I explained that we are all fearfully and wonderfully made by God (Psalm 139) and then I reminded her that her daddy and I each have a sick gene within us. I said to her, “If we have another baby, there’s a 25% chance that the baby will have the genetic disorder like Gideon; but there’s a 75% chance that the baby would not have the genetic disorder.” To which she replied, “Mom 75 is greater than 25.”

I found myself trying to fight back tears as I told her that she was correct. I thought to myself, “Oh sweet child, you don’t know how big that 25% feels though.”

I’m not sure if she noticed my silence or my eyes watering, but from the back seat she reassured me, “Mommy, if you have another baby like me that would be good. But it’ll be okay if we have another one like Gideon.”

My heart almost pounded out of my chest. I felt like her words were divinely given to me for my struggling heart.

Kevin and I both have wrestled with God over the issue about having more children. What if we have another baby with PBD?? Could we go through this again? We haven’t even buried one child yet, how could we someday bury two?? All of these are reasonable questions and I doubt anyone would challenge our decision if we chose to be done having babies. However, I can’t help but remind myself that all of these questions and concerns seem to boil down to fear. And for us, I think the fear of the unknown is the greatest.

But when I survey all that God has brought me through in the past (not to mention how He’s currently carrying me in this season), I can’t help but remind myself, that God will redeem whatever comes my way.

Maybe you can relate. Maybe you are currently struggling with your own What if? questions. Maybe you’ve looked at the statistics in your own circumstances and the odds seem impossible. I don’t know what unknowns you face, but I do know that they are NOT unknown to God. From conception to death, He already knows all that we will face…And He has promised that His grace is sufficient (2 Corinthians 12:9). Perhaps you can relate to this truth as well.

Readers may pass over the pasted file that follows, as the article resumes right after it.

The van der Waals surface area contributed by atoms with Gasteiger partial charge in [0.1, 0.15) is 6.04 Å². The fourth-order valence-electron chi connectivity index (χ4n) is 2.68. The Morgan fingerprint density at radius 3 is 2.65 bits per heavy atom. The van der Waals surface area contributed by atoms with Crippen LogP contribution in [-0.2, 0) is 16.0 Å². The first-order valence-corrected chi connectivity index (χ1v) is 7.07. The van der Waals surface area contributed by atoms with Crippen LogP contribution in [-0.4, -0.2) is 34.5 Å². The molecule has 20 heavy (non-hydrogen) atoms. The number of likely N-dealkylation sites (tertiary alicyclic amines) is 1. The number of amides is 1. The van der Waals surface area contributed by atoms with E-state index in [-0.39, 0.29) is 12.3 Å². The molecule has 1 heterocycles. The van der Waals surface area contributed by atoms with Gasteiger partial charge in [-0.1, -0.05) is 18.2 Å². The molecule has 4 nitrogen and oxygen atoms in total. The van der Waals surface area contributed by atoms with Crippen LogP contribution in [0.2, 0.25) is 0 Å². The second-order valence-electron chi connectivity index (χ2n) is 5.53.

I wish I could tell you that our conversation carried on and Laynie revealed some more amazing truth, but I’d be lying. In fact, after she reassured me it would be okay if we had another baby like her brother, she said, “How about we go to the park later?”

In my opinion, the wisdom that came from the back seat that day was God’s way of reminding me to trust more in Him and to let go of the fear of what could happen.

I don’t know what the future holds for our family, but I know that God’s grace will be sufficient for each new day… sufficient even to the point of watching a child suffer and someday die.

God’s been there… He knows that reality all too well.

And because of that, I feel as though I can encourage you. No matter what decisions or unknowns you are facing, God works all things for the good of those who love Him. (Romans 8:28) He’s in the business of restoration and redemption.

Be encouraged, He notices

I just want you to notice! 

This was how my 30-year-old fit began a few weeks ago. Kevin was still teaching summer school and I was desperately looking forward to him being home. On this particular day, I had decided to clean…and I mean really clean the house. And if I’m being completely honest, this was the first time since we lost our hospice house cleaner that I actually cleaned. I’m not going to remind you of how long ago Miss Lucy left.

Needless to say, I was excited for Kevin to come home and see just how hard I had worked. On a therapy day mind you. He had been home for about 30 minutes when my wheels fell off.

How could he be here this long and NOT notice?!?